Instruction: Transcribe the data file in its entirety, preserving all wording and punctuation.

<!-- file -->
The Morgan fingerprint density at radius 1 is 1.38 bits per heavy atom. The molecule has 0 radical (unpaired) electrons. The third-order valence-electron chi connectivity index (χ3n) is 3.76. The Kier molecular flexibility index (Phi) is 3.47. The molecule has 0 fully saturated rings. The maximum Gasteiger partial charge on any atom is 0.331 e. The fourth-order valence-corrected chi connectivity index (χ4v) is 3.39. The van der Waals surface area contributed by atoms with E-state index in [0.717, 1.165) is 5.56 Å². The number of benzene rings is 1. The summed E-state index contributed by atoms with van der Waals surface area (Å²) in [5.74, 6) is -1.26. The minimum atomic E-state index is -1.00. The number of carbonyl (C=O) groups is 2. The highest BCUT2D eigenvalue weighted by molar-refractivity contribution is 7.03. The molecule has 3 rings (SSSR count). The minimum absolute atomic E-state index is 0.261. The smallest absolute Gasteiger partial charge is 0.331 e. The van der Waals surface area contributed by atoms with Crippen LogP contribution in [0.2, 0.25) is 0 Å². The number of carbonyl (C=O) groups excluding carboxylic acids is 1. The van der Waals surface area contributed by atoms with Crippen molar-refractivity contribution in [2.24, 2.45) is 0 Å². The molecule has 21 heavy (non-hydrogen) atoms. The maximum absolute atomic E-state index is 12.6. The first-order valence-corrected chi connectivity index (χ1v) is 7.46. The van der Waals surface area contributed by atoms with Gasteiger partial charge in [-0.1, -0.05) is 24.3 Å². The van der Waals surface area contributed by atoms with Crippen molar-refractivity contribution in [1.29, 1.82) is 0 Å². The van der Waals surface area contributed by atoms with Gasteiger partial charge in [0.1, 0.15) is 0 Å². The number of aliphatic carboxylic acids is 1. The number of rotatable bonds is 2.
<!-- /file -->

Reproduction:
The Morgan fingerprint density at radius 1 is 1.38 bits per heavy atom. The molecule has 0 radical (unpaired) electrons. The third-order valence-electron chi connectivity index (χ3n) is 3.76. The Kier molecular flexibility index (Phi) is 3.47. The molecule has 0 fully saturated rings. The maximum Gasteiger partial charge on any atom is 0.331 e. The fourth-order valence-corrected chi connectivity index (χ4v) is 3.39. The van der Waals surface area contributed by atoms with E-state index in [0.717, 1.165) is 5.56 Å². The number of benzene rings is 1. The summed E-state index contributed by atoms with van der Waals surface area (Å²) in [5.74, 6) is -1.26. The minimum atomic E-state index is -1.00. The number of carbonyl (C=O) groups is 2. The highest BCUT2D eigenvalue weighted by molar-refractivity contribution is 7.03. The molecule has 3 rings (SSSR count). The minimum absolute atomic E-state index is 0.261. The smallest absolute Gasteiger partial charge is 0.331 e. The van der Waals surface area contributed by atoms with Crippen LogP contribution in [0.2, 0.25) is 0 Å². The number of carbonyl (C=O) groups excluding carboxylic acids is 1. The van der Waals surface area contributed by atoms with Crippen molar-refractivity contribution in [2.24, 2.45) is 0 Å². The molecule has 21 heavy (non-hydrogen) atoms. The maximum absolute atomic E-state index is 12.6. The first-order valence-corrected chi connectivity index (χ1v) is 7.46. The van der Waals surface area contributed by atoms with Gasteiger partial charge in [-0.1, -0.05) is 24.3 Å². The van der Waals surface area contributed by atoms with Crippen molar-refractivity contribution in [1.29, 1.82) is 0 Å². The van der Waals surface area contributed by atoms with Gasteiger partial charge in [0.1, 0.15) is 0 Å². The number of aliphatic carboxylic acids is 1. The number of rotatable bonds is 2.